Entry Denied/Entry Permitted?
I was in Brisbane when Baghdad
fell this year. The date was 9 April 2003. I don't think
I would have remembered even such a momentous historic episode
as this had it not coincided with another truly unforgettable
event more than five decades earlier--my own birthday. After
hours of watching the toppling of the statue of Saddam Hussein
in Baghdad Square on TV again and again (I am afraid I might
have forgotten the name of the Square) and feeling the additional
weight of another year, I decided that I had do something.
I realised I was hungry and ordered a pizza from Pizza Hut.
A sample of the conversation with the guy at Pizza Hut is
Hello, could I please have a large Supreme
Pizza with lots of meat and green pepper and mushrooms?
Sure, sir. Could I have your address and
telephone number, please?
Okay, and how long will it take? I gave
him my address and telephone number.
About 20 minutes. And your name, sir?
There was a long pause at the other end.
I reckon the guy was also watching TV and witnessing the
fall of Saddam Hussain and Baghdad.
And your first initial?
S. S as in SADDAM. My name is S. Hussain.
Another long pause.
You must be kidding, sir?
No, I am not. I am dead serious.
End of story. My pizza arrived on time and
with more green pepper than I expected.
My name is not a burden to me; I wear it
lightly and without much self-consciousness. I am a Muslim
and over 45, and according to the profiling of aliens by
US authorities, not likely to be engaged in unlawful activities
like hijacking airplanes or blowing up buildings. I am a
lucky man. Besides, I have no plans of going to the US soon.
However, other younger men aged between
15 and 45 with names like mine, who want to study in the
US or are already studying there, are not likely to wear
their names with such insouciance. All the Hussains and
Hassans, all the Mohammads and Ahmeds, all the Islams and
Rahmans are immediately suspect. They wear their names like
albatrosses round their necks. Being a Bangladeshi does
not help either. Bangladesh and Bangladeshi Muslims like
Muslims of about 25 other nations are in the terror blacklist.
It is unfortunate that my son and many like him, now students
in the US, are all irrevocably tied to their paternal surnames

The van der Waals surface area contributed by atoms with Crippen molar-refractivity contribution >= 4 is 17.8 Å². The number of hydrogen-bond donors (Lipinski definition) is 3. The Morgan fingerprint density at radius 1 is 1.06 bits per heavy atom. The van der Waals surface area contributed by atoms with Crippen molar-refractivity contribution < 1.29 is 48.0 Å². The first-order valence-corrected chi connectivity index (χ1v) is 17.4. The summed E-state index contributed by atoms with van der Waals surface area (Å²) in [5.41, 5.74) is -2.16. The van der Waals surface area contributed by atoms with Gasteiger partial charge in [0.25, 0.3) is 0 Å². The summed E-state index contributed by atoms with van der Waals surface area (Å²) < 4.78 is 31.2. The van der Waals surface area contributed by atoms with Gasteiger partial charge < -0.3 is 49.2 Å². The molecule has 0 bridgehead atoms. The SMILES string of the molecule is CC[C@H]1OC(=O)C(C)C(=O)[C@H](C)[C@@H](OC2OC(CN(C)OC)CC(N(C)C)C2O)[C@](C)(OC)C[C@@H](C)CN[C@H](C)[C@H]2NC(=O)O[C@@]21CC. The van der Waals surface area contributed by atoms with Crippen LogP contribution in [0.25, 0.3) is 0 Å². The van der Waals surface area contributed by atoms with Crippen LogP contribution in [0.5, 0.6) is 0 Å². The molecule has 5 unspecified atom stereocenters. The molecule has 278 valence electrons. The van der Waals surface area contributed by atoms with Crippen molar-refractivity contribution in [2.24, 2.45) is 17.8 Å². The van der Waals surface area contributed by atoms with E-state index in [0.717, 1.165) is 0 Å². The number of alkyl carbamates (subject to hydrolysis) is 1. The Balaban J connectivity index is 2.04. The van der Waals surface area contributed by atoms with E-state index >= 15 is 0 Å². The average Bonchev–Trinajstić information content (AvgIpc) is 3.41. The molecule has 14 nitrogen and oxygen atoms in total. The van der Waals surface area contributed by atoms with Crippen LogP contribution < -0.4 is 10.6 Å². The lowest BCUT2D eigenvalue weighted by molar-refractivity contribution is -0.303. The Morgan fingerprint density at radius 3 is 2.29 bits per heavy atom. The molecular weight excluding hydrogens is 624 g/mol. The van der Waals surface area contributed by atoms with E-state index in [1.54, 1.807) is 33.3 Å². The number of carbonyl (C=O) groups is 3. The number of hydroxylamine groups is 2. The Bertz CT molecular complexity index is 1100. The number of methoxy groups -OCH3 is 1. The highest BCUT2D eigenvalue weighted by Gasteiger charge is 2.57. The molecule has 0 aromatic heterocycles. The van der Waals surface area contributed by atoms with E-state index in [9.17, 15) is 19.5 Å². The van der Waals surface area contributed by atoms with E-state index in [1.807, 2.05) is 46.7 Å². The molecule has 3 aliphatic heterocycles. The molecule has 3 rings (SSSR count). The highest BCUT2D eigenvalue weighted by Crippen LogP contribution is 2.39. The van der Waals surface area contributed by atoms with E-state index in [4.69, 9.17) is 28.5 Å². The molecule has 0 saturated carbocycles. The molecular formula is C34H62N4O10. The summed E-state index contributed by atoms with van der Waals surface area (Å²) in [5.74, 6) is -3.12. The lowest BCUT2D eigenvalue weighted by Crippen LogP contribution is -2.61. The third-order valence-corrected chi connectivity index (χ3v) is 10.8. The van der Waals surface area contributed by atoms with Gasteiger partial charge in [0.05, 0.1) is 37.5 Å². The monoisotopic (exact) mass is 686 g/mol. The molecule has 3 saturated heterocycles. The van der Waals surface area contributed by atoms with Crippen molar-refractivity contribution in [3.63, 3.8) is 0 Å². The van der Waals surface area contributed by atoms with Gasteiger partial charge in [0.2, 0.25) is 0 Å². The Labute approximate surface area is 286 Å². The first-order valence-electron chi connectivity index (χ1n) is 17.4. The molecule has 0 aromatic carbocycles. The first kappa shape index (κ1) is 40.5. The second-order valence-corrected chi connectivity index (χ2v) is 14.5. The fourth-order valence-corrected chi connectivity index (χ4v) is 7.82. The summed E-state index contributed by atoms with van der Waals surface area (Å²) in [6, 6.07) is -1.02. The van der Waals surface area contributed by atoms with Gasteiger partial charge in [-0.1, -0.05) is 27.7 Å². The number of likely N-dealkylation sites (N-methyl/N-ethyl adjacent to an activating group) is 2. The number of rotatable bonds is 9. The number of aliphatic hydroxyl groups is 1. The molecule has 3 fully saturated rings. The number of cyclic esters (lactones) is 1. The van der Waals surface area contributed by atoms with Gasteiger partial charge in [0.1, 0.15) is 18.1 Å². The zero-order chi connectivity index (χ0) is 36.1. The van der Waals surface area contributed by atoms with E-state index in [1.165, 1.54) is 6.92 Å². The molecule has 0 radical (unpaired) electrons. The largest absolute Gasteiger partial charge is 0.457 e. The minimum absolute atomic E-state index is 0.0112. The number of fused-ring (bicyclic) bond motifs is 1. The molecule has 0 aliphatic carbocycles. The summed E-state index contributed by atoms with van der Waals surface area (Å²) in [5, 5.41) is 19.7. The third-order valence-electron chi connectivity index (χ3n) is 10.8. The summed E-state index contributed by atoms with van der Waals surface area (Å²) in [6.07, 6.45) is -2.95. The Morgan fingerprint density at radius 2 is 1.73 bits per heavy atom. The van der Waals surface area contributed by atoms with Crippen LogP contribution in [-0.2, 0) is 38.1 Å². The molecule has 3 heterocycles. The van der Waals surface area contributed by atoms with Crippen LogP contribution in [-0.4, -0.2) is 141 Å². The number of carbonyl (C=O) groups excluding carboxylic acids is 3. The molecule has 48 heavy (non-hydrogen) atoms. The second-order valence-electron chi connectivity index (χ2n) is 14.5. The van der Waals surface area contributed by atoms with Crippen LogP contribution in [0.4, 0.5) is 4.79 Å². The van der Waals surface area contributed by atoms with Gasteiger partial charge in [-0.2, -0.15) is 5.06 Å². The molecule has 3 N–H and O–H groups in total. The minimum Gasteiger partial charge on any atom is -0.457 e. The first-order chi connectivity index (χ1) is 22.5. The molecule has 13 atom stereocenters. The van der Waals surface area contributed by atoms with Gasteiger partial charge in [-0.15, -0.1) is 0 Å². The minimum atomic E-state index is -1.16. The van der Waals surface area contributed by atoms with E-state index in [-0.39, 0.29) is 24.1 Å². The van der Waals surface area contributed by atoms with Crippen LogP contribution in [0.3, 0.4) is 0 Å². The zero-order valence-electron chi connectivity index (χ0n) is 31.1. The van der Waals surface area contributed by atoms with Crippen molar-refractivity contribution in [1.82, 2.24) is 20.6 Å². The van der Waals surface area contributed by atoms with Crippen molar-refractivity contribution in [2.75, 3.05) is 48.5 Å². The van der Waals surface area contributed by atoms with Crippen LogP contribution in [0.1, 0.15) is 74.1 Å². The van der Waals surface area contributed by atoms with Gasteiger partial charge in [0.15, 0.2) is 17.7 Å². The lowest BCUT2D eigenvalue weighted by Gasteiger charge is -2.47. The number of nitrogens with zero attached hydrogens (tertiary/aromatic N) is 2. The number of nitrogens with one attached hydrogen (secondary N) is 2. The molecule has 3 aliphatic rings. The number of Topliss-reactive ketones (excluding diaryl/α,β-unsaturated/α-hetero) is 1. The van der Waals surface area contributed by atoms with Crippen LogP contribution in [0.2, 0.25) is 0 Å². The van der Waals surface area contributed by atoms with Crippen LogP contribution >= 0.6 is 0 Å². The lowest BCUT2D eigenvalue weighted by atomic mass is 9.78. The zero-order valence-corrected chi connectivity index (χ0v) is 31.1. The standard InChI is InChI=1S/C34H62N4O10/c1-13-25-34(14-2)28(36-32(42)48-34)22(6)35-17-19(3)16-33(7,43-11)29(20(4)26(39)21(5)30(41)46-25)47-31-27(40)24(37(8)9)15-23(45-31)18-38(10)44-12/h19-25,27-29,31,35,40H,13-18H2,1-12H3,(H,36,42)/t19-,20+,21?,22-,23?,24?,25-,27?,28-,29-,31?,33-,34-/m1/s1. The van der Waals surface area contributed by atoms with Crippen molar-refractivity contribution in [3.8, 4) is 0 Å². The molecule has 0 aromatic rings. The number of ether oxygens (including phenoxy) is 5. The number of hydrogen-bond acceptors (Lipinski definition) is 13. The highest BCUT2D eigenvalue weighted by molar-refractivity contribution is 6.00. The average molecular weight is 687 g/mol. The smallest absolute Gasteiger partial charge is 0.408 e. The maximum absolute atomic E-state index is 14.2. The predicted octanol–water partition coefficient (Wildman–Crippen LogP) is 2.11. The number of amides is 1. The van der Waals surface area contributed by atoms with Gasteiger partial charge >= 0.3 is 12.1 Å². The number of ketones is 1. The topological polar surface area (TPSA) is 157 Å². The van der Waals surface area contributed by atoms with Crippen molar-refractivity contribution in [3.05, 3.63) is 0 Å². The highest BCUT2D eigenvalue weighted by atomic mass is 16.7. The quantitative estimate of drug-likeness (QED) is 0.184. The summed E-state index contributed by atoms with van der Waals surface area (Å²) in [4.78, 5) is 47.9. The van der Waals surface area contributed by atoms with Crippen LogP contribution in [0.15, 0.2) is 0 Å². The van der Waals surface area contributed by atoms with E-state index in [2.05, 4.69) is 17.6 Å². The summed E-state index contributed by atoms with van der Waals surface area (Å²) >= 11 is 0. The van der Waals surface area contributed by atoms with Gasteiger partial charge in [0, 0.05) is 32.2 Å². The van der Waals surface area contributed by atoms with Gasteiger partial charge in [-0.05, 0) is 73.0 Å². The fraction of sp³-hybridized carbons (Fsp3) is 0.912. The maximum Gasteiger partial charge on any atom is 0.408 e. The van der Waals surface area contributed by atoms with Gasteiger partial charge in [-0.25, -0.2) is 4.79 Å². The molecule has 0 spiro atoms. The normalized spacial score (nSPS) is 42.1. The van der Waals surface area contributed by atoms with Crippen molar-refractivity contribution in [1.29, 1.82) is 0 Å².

If I had known this earlier, about 20 years
back, I would have seriously considered giving my son a
crypto-Muslim name, a name that would disguise his Muslim
genealogy, and create some confusion about his religious
identity. Consider a name like Tariq Aziz. For years I thought
that Saddam's Foreign Minister was a Muslim when he was
actually a good Christian masquerading under a Muslim-sounding
name. A name like Christopher Purification Adhidary, a real
name I assure you, or a name like Sebastian Pramanik or
Anthony Biswas could be really handy in situations where
religious identification is not desired. But such crypto-Muslim
names can only provide momentary respite because you are
still stuck with your Bangladeshi passport.
A new US immigration regulation stipulates
that all students from the blacklisted countries are to
be registered as special registrants and must conform to
the National Security Entry Exit Requirement System (NSEER).
What this means is that any specially-registered student
must inform the Department of Homeland Security (DHS), previously
known as the Immigration and Naturalisation Services (INS),
anytime he enters or departs from the US at the Port of
Entry/Departure. It now appears that a number of students
did not know about this little-publicised NSEERS regulation.
Some students, I have heard from personal sources and newspaper
reports, have been turned back from the US because they
had failed to register while departing from the US. Some
others I know are getting ready to go soon. Their fate hangs
Imagine this scenario. You spend almost
a year applying to different US universities, writing student
essays, appearing in the TOEFL and SAT exams, and preparing
all the other things that you have to prepare, not to mention
all the money you have spent in doing all this. The coveted
acceptance letter arrives one day. And then finally you
depart after being given security clearance after weeks
of agonising wait. You miss your orientation week, you miss
a few days of classes, but gradually you settle in and manage
to do quite well in your studies. And then you rush home
during summer holidays, failing to register with the INS
at the port of departure because you did not know anything
And what price might you pay for this? It
is possible that you may be sent back, and it is also possible
that they just might let you in. Imagine the psychological
state of a young man flying thousands of miles away from
home, stopping first at Dubai, then a few hours in Heathrow,
and then arriving at the US, only to be told that he can't
be admitted because he failed to register while departing.
The small print in various cables that I have read suggests
that if a student can show good cause for his failure to
comply and if he guarantees to comply in future, the immigration
officer may let him in. Everything seems to depend upon
the good sense, reasonableness, and compassion of the immigration
Can one dare hope that such qualities will
prevail in a world increasingly dominated by absurd paranoia
and fear of others with different names, different religions,
and different complexions? Even as you read this today,
I await news of whether a student very close to me has been
given permission to enter or denied permission. And while
I wait, I will order another pizza, this time from Dominous
Pizza in Dhanmandi. [email@example.com]